As much as the Beothoborg, facing east into the Waste and the rising sun, gives one particular viewpoint on the world, the view from Nightspyre gives quite another, and quite opposite impression.
As the sun sinks down over the Blackriver plain, the Queen, watching from her Sapphire Thone, can see the Red Road, running right for Declension, dividing the flat land in two, and beyond that, to either side are the shadow-towns and the pale networks of road and river that link them. Nightspyre looks out onto a landscape of human possibility. The Waste may be advancing or retracting at any time, but the view seems endless. Potential brims.
Potential and threat, for Nightspyre is also the closest Queendom to the Grey Cities and many times armies of one kind or another have walked the Red Road or roved in the Blackriver plains. More than once Declension has besieged Nightspyre or Nightspyre has sent its Chivalry, Druids, Vantar and Feudal levies to besiege Declension. (The acceptance of the Vantar as subjects during the reign of Queen Cadfael is still a source of some irritation to Declension).
Other Queens may dream of the oncoming Waste, of Her children, or the Entropic Wyrms, or of alien armies of the Tertarchies marching out of the nothing and into the nearly indefensibly-huge borders of the Realities, but when the Queen of Nightspyre dreams, more often than not, she dreams of human threats and human dangers.
Much as Declension is often considered the most culturally 'mountainous' of the Grey Cities, so this most Westernmost Queendom of the Realities is often thought of by the other Queendoms as being rather 'urban' and 'cosmopolitan'. In comparison to almost every other Queendom, it is an exceedingly busy place, though it often shocks visitors from the Grey Cities as "the smallest city they have ever seen".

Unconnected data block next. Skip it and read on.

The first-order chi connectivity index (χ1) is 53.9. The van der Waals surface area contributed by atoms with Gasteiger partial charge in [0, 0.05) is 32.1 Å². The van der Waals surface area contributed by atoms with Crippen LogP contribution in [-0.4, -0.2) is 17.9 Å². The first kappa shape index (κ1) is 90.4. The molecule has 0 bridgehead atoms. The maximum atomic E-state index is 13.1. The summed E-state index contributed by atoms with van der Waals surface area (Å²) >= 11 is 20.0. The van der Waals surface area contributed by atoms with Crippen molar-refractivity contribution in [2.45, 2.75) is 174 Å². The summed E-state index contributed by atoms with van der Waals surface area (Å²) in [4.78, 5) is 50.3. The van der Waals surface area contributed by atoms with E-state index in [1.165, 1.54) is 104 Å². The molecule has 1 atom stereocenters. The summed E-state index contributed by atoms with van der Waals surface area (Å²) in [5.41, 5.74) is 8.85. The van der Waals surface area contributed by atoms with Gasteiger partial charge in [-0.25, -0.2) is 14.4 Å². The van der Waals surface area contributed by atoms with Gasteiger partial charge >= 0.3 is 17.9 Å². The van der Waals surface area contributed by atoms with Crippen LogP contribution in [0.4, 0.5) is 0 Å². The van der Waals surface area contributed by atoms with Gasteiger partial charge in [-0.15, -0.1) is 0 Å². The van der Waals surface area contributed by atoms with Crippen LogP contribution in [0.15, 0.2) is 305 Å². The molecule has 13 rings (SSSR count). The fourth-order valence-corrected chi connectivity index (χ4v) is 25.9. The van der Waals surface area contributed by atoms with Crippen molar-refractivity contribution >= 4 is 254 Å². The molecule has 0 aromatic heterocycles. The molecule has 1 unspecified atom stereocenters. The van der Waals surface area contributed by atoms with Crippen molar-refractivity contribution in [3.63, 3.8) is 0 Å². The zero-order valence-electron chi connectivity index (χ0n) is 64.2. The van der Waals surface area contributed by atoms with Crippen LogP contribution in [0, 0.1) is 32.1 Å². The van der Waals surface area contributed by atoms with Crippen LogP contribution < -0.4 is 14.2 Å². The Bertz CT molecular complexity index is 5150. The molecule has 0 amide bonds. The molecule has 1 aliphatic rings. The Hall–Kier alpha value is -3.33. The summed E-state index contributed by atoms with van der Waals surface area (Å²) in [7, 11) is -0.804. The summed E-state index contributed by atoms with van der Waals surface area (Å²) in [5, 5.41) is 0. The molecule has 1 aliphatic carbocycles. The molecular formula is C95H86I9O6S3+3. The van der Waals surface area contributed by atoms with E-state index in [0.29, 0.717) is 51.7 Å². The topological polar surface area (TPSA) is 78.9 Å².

What they regard as a 'city' is actually a vast Caravanersi built in the shadow of Nightspyre on the Western side. This place exists purely to hold and manage the huge number of wagons and other travellers taking the Red Road. It is built in a near-Grey-City style and visitors in its streets might be forgiven if they occasionally thought they found themselves in Declension. This is the 'New Town'. (Many sophonts have remarked on the huge presence of Nightspyre peak in-effect acting as a kind of ‘natural megastructure’ which dominates the city in a very similar way).
Higher up the mountain, on the Eastern side, is the True city of Nightspyre. As it faces the Mountains, this is where the business of the mountains is conducted. Here farmers go out to the terraced fields every dawn, here barefoot Druids can be seen walking the cobbled lanes or a simple Vantar bringing their Yaks down for trade.
And further up the mountain, again on the Western side, overlooking the New Town, but totally inaccessible from it, is the blue-black Palace of the Queen. No-one can reach the palace from the New Town. Any visitor must cross over into the Old Town on the Eastern slope, be examined, and only from there climb again to the Western side.
Nightspyre pulls almost as much wealth from the city-mountain trade as Declension, but unlike Declension, there are no corporations, and the only Guilds and families allowed to exploit the trade do so under direct Royal decree. This makes the Queen of Nightspyre one of the wealthiest single beings in the whole of Blackwater.
The Beodomor may have more *status*, and may perhaps ultimately control more resources, but the Queen of Nightspyre has more cash, and she uses it. Her palace is a tumbling symphony of luxury and night-blooming flowers, a pleasure-garden and princely court the likes of which few in Blackwater will ever conceive, and unlike the buried courts of the Emperors of the Grey Cities, this place is alive with intrigue, scheming, plots, relationships and magnificent costumes.